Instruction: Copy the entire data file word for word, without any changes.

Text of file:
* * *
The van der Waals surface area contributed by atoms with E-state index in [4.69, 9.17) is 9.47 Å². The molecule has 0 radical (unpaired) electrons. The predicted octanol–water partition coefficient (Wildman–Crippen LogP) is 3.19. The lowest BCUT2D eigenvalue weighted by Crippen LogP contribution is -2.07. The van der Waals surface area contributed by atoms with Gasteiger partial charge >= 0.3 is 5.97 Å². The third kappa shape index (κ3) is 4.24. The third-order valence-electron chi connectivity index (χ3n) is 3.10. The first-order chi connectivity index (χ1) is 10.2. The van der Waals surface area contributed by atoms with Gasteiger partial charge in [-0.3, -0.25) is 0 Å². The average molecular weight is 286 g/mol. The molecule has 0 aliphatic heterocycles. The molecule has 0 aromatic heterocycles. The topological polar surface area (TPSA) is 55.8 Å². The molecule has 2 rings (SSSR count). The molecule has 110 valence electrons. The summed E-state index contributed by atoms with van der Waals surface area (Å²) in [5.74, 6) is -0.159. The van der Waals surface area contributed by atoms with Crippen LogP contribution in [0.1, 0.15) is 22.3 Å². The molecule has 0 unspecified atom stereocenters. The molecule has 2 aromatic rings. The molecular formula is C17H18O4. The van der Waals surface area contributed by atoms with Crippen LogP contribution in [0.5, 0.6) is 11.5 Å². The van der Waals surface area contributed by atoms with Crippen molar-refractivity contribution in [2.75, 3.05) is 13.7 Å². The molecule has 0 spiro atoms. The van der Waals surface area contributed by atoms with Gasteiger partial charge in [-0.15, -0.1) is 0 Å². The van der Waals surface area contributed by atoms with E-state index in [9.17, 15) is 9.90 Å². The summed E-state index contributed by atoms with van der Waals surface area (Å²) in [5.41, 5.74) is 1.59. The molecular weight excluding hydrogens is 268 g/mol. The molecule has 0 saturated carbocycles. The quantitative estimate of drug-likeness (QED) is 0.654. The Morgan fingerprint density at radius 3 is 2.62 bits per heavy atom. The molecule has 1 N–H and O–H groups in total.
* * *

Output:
The van der Waals surface area contributed by atoms with E-state index in [4.69, 9.17) is 9.47 Å². The molecule has 0 radical (unpaired) electrons. The predicted octanol–water partition coefficient (Wildman–Crippen LogP) is 3.19. The lowest BCUT2D eigenvalue weighted by Crippen LogP contribution is -2.07. The van der Waals surface area contributed by atoms with Gasteiger partial charge >= 0.3 is 5.97 Å². The third kappa shape index (κ3) is 4.24. The third-order valence-electron chi connectivity index (χ3n) is 3.10. The first-order chi connectivity index (χ1) is 10.2. The van der Waals surface area contributed by atoms with Gasteiger partial charge in [-0.3, -0.25) is 0 Å². The average molecular weight is 286 g/mol. The molecule has 0 aliphatic heterocycles. The molecule has 0 aromatic heterocycles. The topological polar surface area (TPSA) is 55.8 Å². The molecule has 2 rings (SSSR count). The molecule has 110 valence electrons. The summed E-state index contributed by atoms with van der Waals surface area (Å²) in [5.74, 6) is -0.159. The van der Waals surface area contributed by atoms with Crippen LogP contribution in [0.1, 0.15) is 22.3 Å². The molecule has 0 unspecified atom stereocenters. The molecule has 2 aromatic rings. The molecular formula is C17H18O4. The van der Waals surface area contributed by atoms with Crippen LogP contribution in [0.5, 0.6) is 11.5 Å². The van der Waals surface area contributed by atoms with Crippen molar-refractivity contribution in [2.75, 3.05) is 13.7 Å². The molecule has 0 spiro atoms. The van der Waals surface area contributed by atoms with Gasteiger partial charge in [-0.15, -0.1) is 0 Å². The van der Waals surface area contributed by atoms with E-state index in [9.17, 15) is 9.90 Å². The summed E-state index contributed by atoms with van der Waals surface area (Å²) in [5.41, 5.74) is 1.59. The molecular weight excluding hydrogens is 268 g/mol. The molecule has 0 saturated carbocycles. The quantitative estimate of drug-likeness (QED) is 0.654. The Morgan fingerprint density at radius 3 is 2.62 bits per heavy atom. The molecule has 1 N–H and O–H groups in total.